Opening in the year 1918 Gustav Klimt lies on his death bed. We follow his feverish visions back to the Austrian pavillion at the 1900 World Exhibition in Paris, where he is awarded the gold medal for his work entitled ‘Philosophy’. At the pavillion he encounters the film magician ‘Méliès’, with the mysterious French dancer, Lea de Castro and the ‘Secretary of State’, an oppressive father figure who accompanies Klimt through the film like a shadow.
Chilean filmmaker Raúl, or Raoul, Ruiz (1941-2011) was one of the most exciting and innovative filmmakers to emerge from 1960s World Cinema, providing more intellectual fun and artistic experimentation, shot for shot, than any filmmaker since Jean-Luc Godard. A guerrilla who uncompromisingly assaulted the preconceptions of film art, this frightfully prolific figure – he made over 100 films in 40 years – did not adhere to any one style of filmmaking. He worked in 35mm, 16mm and video, for theatrical release and for European TV, and on documentary and fiction features and shorts. His career began in avant-garde theatre where, between 1956 and 1962, he wrote over 100 plays. Although he never directed any of these productions, he did dabble in TV and filmmaking in the early 1960s. In 1968, with the release of his first completed feature, the Cassavetes-like Tres tristes tigres (1968… read more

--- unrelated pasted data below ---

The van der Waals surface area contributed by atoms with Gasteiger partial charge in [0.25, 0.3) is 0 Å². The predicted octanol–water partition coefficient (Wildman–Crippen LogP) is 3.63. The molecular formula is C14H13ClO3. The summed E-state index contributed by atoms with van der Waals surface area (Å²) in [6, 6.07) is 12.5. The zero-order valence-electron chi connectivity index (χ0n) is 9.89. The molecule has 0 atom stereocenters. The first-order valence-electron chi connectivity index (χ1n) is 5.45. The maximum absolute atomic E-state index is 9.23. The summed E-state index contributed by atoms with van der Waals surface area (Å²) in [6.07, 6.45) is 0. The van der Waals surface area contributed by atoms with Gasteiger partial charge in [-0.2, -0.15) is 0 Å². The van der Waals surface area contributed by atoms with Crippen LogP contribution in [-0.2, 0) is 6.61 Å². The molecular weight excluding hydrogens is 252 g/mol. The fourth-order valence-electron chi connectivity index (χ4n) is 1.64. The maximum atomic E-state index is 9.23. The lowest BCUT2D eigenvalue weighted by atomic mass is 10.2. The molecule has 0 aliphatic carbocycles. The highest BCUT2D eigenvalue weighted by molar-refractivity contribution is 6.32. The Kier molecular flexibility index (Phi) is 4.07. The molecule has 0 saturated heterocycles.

The director's cut certainly does help (it's head and shoulders above the US release version, which is shorter but feels twice as long). Still feels like something of a misfire, despite how many extraordinary moments Ruiz manages to pull off. Perhaps his heart was still in South America, surrounded as this film is by the extraordinary DAYS IN THE COUNTRY and LA RECTA PROVINCIA...
The renowned critic, novelist and screenwriter worked with Ruiz and Bertolucci.
The original Spanish language commentaries for Notebook’s series on Raúl Ruiz, plus a bonus new, untranslated Spanish article.